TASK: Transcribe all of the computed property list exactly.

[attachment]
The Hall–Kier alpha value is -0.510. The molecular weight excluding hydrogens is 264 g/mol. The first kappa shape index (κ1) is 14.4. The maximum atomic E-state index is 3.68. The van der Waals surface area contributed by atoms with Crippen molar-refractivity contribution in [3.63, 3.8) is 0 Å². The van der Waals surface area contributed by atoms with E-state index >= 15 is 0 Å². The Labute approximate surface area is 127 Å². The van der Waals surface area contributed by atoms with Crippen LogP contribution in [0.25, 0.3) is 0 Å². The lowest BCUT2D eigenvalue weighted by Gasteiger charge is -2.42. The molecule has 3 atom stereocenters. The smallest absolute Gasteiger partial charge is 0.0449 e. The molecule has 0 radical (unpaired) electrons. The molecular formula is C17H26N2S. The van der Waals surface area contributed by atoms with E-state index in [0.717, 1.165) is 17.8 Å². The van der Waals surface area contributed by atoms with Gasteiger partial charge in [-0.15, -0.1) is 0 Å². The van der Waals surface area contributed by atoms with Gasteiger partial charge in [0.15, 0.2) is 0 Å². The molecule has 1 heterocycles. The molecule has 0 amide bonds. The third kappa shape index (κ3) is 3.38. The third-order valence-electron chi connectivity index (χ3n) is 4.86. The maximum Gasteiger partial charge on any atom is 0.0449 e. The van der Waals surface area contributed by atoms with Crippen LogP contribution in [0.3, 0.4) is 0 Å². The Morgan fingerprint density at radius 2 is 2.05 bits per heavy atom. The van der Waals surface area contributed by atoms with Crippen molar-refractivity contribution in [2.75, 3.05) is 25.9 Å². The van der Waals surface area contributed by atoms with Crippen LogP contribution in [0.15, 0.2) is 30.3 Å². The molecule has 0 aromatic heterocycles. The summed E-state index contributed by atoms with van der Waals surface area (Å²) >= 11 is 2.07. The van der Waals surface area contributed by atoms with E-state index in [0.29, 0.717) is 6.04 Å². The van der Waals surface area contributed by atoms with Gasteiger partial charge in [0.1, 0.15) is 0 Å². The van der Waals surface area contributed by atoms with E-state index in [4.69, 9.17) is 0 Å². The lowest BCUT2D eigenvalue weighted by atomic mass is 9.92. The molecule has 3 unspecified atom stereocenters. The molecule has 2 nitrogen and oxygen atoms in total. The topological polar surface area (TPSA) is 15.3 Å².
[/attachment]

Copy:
The Hall–Kier alpha value is -0.510. The molecular weight excluding hydrogens is 264 g/mol. The first kappa shape index (κ1) is 14.4. The maximum atomic E-state index is 3.68. The van der Waals surface area contributed by atoms with Crippen molar-refractivity contribution in [3.63, 3.8) is 0 Å². The van der Waals surface area contributed by atoms with E-state index >= 15 is 0 Å². The Labute approximate surface area is 127 Å². The van der Waals surface area contributed by atoms with Crippen LogP contribution in [0.25, 0.3) is 0 Å². The lowest BCUT2D eigenvalue weighted by Gasteiger charge is -2.42. The molecule has 3 atom stereocenters. The smallest absolute Gasteiger partial charge is 0.0449 e. The molecule has 0 radical (unpaired) electrons. The molecular formula is C17H26N2S. The van der Waals surface area contributed by atoms with E-state index in [0.717, 1.165) is 17.8 Å². The van der Waals surface area contributed by atoms with Gasteiger partial charge in [-0.15, -0.1) is 0 Å². The van der Waals surface area contributed by atoms with Gasteiger partial charge in [0.15, 0.2) is 0 Å². The molecule has 1 heterocycles. The molecule has 0 amide bonds. The third kappa shape index (κ3) is 3.38. The third-order valence-electron chi connectivity index (χ3n) is 4.86. The maximum Gasteiger partial charge on any atom is 0.0449 e. The van der Waals surface area contributed by atoms with Crippen LogP contribution in [0.3, 0.4) is 0 Å². The Morgan fingerprint density at radius 2 is 2.05 bits per heavy atom. The van der Waals surface area contributed by atoms with Crippen molar-refractivity contribution in [2.75, 3.05) is 25.9 Å². The van der Waals surface area contributed by atoms with Crippen LogP contribution in [0.15, 0.2) is 30.3 Å². The molecule has 0 aromatic heterocycles. The summed E-state index contributed by atoms with van der Waals surface area (Å²) >= 11 is 2.07. The van der Waals surface area contributed by atoms with E-state index in [0.29, 0.717) is 6.04 Å². The van der Waals surface area contributed by atoms with Gasteiger partial charge in [0.1, 0.15) is 0 Å². The van der Waals surface area contributed by atoms with E-state index in [4.69, 9.17) is 0 Å². The lowest BCUT2D eigenvalue weighted by atomic mass is 9.92. The molecule has 3 unspecified atom stereocenters. The molecule has 2 nitrogen and oxygen atoms in total. The topological polar surface area (TPSA) is 15.3 Å².